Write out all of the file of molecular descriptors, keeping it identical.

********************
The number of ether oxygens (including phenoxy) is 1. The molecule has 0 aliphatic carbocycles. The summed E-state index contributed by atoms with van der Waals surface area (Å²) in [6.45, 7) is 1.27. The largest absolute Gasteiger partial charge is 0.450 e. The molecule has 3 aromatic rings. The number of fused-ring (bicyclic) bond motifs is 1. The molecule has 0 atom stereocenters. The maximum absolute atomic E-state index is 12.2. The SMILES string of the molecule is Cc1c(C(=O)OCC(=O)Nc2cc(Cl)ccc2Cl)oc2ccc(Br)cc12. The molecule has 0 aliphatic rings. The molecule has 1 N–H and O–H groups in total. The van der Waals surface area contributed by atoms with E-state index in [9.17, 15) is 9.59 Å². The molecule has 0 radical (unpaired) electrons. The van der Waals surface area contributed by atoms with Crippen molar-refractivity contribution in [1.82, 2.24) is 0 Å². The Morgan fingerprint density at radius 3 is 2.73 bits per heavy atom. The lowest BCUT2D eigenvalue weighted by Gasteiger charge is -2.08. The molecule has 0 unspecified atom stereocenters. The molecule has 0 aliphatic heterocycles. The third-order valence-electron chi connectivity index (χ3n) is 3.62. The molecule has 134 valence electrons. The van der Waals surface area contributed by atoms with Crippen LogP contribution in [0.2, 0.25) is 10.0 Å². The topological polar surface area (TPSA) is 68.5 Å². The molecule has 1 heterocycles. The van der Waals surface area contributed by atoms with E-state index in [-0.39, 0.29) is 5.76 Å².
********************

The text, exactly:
The number of ether oxygens (including phenoxy) is 1. The molecule has 0 aliphatic carbocycles. The summed E-state index contributed by atoms with van der Waals surface area (Å²) in [6.45, 7) is 1.27. The largest absolute Gasteiger partial charge is 0.450 e. The molecule has 3 aromatic rings. The number of fused-ring (bicyclic) bond motifs is 1. The molecule has 0 atom stereocenters. The maximum absolute atomic E-state index is 12.2. The SMILES string of the molecule is Cc1c(C(=O)OCC(=O)Nc2cc(Cl)ccc2Cl)oc2ccc(Br)cc12. The molecule has 0 aliphatic rings. The molecule has 1 N–H and O–H groups in total. The van der Waals surface area contributed by atoms with E-state index in [9.17, 15) is 9.59 Å². The molecule has 0 radical (unpaired) electrons. The van der Waals surface area contributed by atoms with Crippen molar-refractivity contribution in [1.82, 2.24) is 0 Å². The Morgan fingerprint density at radius 3 is 2.73 bits per heavy atom. The lowest BCUT2D eigenvalue weighted by Gasteiger charge is -2.08. The molecule has 0 unspecified atom stereocenters. The molecule has 0 aliphatic heterocycles. The third-order valence-electron chi connectivity index (χ3n) is 3.62. The molecule has 134 valence electrons. The van der Waals surface area contributed by atoms with Crippen LogP contribution in [0.2, 0.25) is 10.0 Å². The topological polar surface area (TPSA) is 68.5 Å². The molecule has 1 heterocycles. The van der Waals surface area contributed by atoms with E-state index in [-0.39, 0.29) is 5.76 Å².